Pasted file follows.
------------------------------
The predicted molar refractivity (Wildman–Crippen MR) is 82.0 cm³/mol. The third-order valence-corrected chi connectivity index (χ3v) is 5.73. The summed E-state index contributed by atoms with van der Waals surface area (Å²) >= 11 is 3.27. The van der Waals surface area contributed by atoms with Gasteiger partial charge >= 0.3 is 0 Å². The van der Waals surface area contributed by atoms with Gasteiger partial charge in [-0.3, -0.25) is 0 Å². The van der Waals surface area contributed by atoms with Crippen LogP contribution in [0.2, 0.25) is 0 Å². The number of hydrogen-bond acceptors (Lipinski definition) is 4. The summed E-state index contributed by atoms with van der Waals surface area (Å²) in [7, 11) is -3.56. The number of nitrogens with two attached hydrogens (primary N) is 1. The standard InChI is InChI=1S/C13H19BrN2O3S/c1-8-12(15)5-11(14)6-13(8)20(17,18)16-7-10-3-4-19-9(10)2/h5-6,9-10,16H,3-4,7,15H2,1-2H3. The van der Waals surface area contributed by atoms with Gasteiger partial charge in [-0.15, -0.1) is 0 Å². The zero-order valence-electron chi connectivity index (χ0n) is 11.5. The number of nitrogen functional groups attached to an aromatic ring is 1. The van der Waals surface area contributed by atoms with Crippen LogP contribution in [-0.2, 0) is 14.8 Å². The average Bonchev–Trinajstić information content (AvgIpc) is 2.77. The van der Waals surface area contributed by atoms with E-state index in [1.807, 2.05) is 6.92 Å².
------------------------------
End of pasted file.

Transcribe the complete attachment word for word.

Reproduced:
The predicted molar refractivity (Wildman–Crippen MR) is 82.0 cm³/mol. The third-order valence-corrected chi connectivity index (χ3v) is 5.73. The summed E-state index contributed by atoms with van der Waals surface area (Å²) >= 11 is 3.27. The van der Waals surface area contributed by atoms with Gasteiger partial charge >= 0.3 is 0 Å². The van der Waals surface area contributed by atoms with Gasteiger partial charge in [-0.3, -0.25) is 0 Å². The van der Waals surface area contributed by atoms with Crippen LogP contribution in [0.2, 0.25) is 0 Å². The number of hydrogen-bond acceptors (Lipinski definition) is 4. The summed E-state index contributed by atoms with van der Waals surface area (Å²) in [7, 11) is -3.56. The number of nitrogens with two attached hydrogens (primary N) is 1. The standard InChI is InChI=1S/C13H19BrN2O3S/c1-8-12(15)5-11(14)6-13(8)20(17,18)16-7-10-3-4-19-9(10)2/h5-6,9-10,16H,3-4,7,15H2,1-2H3. The van der Waals surface area contributed by atoms with Gasteiger partial charge in [-0.15, -0.1) is 0 Å². The zero-order valence-electron chi connectivity index (χ0n) is 11.5. The number of nitrogen functional groups attached to an aromatic ring is 1. The van der Waals surface area contributed by atoms with Crippen LogP contribution in [-0.2, 0) is 14.8 Å². The average Bonchev–Trinajstić information content (AvgIpc) is 2.77. The van der Waals surface area contributed by atoms with E-state index in [1.807, 2.05) is 6.92 Å².